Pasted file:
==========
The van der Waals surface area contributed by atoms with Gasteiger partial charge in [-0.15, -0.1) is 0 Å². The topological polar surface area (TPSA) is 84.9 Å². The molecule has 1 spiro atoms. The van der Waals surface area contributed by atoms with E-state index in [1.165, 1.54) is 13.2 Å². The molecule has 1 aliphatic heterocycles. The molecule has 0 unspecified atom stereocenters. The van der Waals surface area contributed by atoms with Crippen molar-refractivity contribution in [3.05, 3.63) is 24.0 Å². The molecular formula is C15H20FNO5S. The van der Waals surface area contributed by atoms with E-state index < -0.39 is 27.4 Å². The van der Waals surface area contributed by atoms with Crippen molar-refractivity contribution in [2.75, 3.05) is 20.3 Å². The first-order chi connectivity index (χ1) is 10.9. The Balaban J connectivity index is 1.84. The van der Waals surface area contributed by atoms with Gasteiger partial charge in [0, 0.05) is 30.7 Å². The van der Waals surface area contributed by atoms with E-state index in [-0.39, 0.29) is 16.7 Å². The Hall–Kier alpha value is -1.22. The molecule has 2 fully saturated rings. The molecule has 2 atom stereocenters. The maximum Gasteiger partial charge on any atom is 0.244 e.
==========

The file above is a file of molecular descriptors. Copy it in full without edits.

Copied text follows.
The van der Waals surface area contributed by atoms with Gasteiger partial charge in [-0.15, -0.1) is 0 Å². The topological polar surface area (TPSA) is 84.9 Å². The molecule has 1 spiro atoms. The van der Waals surface area contributed by atoms with E-state index in [1.165, 1.54) is 13.2 Å². The molecule has 1 aliphatic heterocycles. The molecule has 0 unspecified atom stereocenters. The van der Waals surface area contributed by atoms with Crippen molar-refractivity contribution in [3.05, 3.63) is 24.0 Å². The molecular formula is C15H20FNO5S. The van der Waals surface area contributed by atoms with E-state index < -0.39 is 27.4 Å². The van der Waals surface area contributed by atoms with Crippen molar-refractivity contribution in [2.75, 3.05) is 20.3 Å². The first-order chi connectivity index (χ1) is 10.9. The Balaban J connectivity index is 1.84. The van der Waals surface area contributed by atoms with Gasteiger partial charge in [0, 0.05) is 30.7 Å². The van der Waals surface area contributed by atoms with E-state index in [-0.39, 0.29) is 16.7 Å². The Hall–Kier alpha value is -1.22. The molecule has 2 fully saturated rings. The molecule has 2 atom stereocenters. The maximum Gasteiger partial charge on any atom is 0.244 e.